Many of us are not getting enough sleep which is probably a consequence of scrambling to meet the countless demands of our day. Unfortunately a lack of sleep can have short and long term effects on our health. Besides making us moody and grumpy, a bad night’s sleep can cause fatigue, poor concentration and memory, impaired judgement and reaction time, and poor physical coordination.1
If a bad night’s sleep turns into a bad week or month of sleep, it can result in a whole range of health problems. If you are struggling to get to sleep, stay asleep or wake refreshed you may need to make some simple changes to your sleep habits. With a little effort and planning you should be able to get your sleep routine back on track.
- Make sleep a priority. Instead of scrimping on sleep to tackle your daily tasks, put it on the top of your to‐do list. After all, sleep is up there with food and water as one of the cornerstones of good health. To ensure you get enough, stick to a sleep schedule by going to bed at the same time each night (preferably before midnight) and waking up at the same time each morning, even on weekends. This will help you develop a natural sleep/wake cycle and may even eliminate the need for that loud and disrupting alarm.
- Create a sleep sanctuary. The ancient Chinese philosophy of Feng Shui, recommends that the bedroom should be for sleep, and relaxation. If you associate the bedroom with work or watching TV, it will be harder to wind down at night. One of the biggest sleep distractions is the internet and texting, which isn’t hard to believe considering many of us are guilty of bringing our smart phones to the bedroom! Leave your smart phone in another room so you won’t feel tempted and get rid of the bedroom TV. Use a good old fashioned alarm clock, rather than your phone, but keep it out of view so it doesn’t add to your worries if you can’t get to sleep. Create a sleep sanctuary by keeping your bedroom dark, cool, quiet and conducive to sleeping.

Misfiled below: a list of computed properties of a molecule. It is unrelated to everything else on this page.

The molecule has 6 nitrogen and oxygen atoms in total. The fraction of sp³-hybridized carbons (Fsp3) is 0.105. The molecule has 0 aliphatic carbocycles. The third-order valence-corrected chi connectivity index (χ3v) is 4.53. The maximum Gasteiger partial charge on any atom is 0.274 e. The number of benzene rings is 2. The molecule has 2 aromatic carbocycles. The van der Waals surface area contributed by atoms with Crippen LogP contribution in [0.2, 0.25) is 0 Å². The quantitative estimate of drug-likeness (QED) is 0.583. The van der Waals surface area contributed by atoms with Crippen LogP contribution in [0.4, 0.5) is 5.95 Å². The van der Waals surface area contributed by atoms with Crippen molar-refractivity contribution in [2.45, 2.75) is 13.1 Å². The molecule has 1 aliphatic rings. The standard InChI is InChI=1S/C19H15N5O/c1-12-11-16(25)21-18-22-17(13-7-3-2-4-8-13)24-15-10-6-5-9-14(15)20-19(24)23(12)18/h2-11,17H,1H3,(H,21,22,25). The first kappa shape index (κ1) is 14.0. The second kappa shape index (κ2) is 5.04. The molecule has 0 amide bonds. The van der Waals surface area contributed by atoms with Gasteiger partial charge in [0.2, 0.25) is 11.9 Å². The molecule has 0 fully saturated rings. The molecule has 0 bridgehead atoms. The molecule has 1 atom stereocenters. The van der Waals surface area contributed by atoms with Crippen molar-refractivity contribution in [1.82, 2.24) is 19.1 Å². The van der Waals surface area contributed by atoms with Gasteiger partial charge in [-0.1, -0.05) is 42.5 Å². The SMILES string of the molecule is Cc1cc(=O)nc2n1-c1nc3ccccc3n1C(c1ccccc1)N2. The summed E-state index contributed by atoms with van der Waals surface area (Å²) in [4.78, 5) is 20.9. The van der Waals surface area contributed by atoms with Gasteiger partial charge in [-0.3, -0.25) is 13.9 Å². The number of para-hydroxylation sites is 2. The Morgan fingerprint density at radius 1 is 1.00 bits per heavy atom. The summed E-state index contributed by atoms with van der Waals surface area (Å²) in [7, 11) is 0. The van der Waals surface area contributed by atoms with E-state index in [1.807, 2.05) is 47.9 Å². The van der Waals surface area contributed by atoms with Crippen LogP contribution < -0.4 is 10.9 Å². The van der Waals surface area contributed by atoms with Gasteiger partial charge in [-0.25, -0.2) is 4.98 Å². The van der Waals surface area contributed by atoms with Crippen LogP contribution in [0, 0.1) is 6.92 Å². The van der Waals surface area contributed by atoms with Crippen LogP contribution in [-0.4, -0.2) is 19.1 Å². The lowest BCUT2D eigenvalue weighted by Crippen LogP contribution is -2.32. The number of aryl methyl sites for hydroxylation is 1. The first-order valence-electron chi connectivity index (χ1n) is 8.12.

- Do something relaxing before bed. It is important to wind down after what was likely to be a hectic day. Have a warm bath with your favourite essential oils, read under a soft light or do some deep breathing or gentle yoga postures. If you are prone to worrying, write a list of your problems and possible solutions that you can address the following day. That way you will be ready to sleep when you hit the pillow, rather than being hyped up or anxious about tomorrow’s deadlines.
- Limit stimulants before bedtime. Caffeine is a known stimulant found in coffee, tea and Coca‐Cola and may make it more difficult for you to fall asleep if consumed close to your bedtime. As an alternative try a relaxing herbal tea like chamomile to help you unwind. Strenuous exercise before bed has a similar effect to caffeine. Try to avoid exercise at least 2 hours before bedtime or if this isn’t possible, make sure you wind down with one of the tips from point three before hitting the sack.
- Try a herbal sleep support remedy. Nature has provided us with a number of herbs that have a gentle sedative effect and may help calm your mind and achieve a good night’s sleep so you can perform at your best.
- Better Health Channel, “Sleep”: Fact Sheet, Accessed April 2013, http://www.betterhealth.vic.gov.au/bhcv2/bhcpdf.nsf/ByPDF/Sleep/$File/Sleep.pdf